Xeric environments (Ancient Greek ξηρός ksēros, “dry”), or desert-like environments, are some of the most extreme locations in which plants can be found.  Plants must possess exceptional adaptations in order to survive  with minimal water under intense solar radiation.

The most intriguing aspect of xeric species is their similar appearances, even when two species are unrelated and separated by thousands of miles.  Most xeric plants have a succulent-like growth habit; waxy on the outer surface with water rich tissues inside the leaves and stems, to prevent water loss.  Many xeric plants have also developed either C4 or CAM photosynthesis to better conserve water, differing from C3 photosynthesis, exhibited by the majority of plants not living in desert-like conditions.  Overall, most xeric plants resemble each other superficially, but with a trained eye, most families are quite distinguishable.  This is why xeric plants serve as a prime example of Convergent Evolution.

The best-known xeric plant is the cactus, in the family Cactaceae.  Cacti perform CAM photosynthesis and are characterized by their strange shapes and prickly thorns.  But not all plants that fit this very basic description are cacti!

Here’s a better way to narrow down if you are actually looking at a cactus:

  1. Thorns will appear in whorled clusters called areoles.  These spikes are actually modified leaves that are used for protection rather than photosynthesis.  In cacti, leaves can serve a different purpose as the photosynthetic tissue (green tissue) is along the stems and branches of most cacti species.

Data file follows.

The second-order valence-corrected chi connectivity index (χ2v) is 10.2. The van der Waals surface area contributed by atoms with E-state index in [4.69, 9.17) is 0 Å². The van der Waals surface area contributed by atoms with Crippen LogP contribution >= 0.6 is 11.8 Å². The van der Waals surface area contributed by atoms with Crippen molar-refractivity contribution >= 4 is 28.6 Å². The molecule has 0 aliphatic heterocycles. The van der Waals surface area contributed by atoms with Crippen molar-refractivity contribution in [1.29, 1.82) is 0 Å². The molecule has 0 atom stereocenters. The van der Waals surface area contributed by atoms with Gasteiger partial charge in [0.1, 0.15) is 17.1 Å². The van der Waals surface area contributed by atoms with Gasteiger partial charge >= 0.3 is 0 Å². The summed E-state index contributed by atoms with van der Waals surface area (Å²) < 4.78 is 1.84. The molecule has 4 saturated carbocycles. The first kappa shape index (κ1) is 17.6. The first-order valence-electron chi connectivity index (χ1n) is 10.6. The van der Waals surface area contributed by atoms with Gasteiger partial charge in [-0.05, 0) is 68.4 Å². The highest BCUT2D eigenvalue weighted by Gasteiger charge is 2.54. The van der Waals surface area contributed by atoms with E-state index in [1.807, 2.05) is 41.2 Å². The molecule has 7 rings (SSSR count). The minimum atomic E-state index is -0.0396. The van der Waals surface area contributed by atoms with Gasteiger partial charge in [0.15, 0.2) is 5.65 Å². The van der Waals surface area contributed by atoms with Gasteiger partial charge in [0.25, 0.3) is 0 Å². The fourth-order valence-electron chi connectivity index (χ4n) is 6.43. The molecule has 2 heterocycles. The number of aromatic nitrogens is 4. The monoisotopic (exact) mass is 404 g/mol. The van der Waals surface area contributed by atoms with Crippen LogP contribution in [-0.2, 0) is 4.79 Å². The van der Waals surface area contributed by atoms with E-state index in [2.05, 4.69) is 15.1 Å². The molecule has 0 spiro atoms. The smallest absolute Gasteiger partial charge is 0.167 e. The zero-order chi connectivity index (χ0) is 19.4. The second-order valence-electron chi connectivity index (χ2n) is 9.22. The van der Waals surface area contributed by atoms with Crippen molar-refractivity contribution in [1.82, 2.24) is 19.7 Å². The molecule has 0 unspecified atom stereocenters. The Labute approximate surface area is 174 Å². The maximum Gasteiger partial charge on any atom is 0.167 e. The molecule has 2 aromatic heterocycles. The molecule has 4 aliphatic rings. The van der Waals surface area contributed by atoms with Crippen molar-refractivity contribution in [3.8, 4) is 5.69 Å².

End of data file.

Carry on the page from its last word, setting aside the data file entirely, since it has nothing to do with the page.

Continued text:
2. Flowers are usually very colorful (red, yellow, pink, etc.), have many petals, and many anthers surrounding the flower center.
  3. If damaged, the cacti will exude a clear jelly-like sap.
  4. Cacti grow natively in the western hemisphere in the United States, Mexico, Central America and northern South America.  (The one exception to this geographic rule is the genus Rhipsalis.  In addition to being found in the New World tropics, some species are native to tropical Africa, Madagascar, and Sri Lanka, probably transported by migrating birds.)


    • Cactaceae
    • Pseudopilocereus azureus

    • Photo Credit: Jenny Gordon
    • Cactaceae

    • Photo Credit: Jenny Gordon
    • Cactaceae
    • Lophocereus schotti

    • Photo Credit: Jacob Golan
    • Cactaceae
    • Carnegia gigantea

    • Photo Credit: Jacob Golan
    • Cactaceae
    • Cleistocactus straussii

    • Photo Credit: Jacob Golan
    • Cactaceae
    • Aporocactus flagelliformis

    • Photo Credit: Jenny Gordon
    • Cactaceae
    • Echinopsis sp.

    • Photo Credit: Jenny Gordon
    • Cactaceae
    • Aporocactus flagelliformis

    • Photo Credit: Jenny Gordon
    • Cactaceae
    • Rhipsalis baccifera

    • Photo Credit: Jenny Gordon
    • Cactaceae
    • Rhipsalis elliptica

    • Photo Credit: Jenny Gordon
    • Cactaceae
    • Rhipsalis warmingiana

    • Photo Credit: Jenny Gordon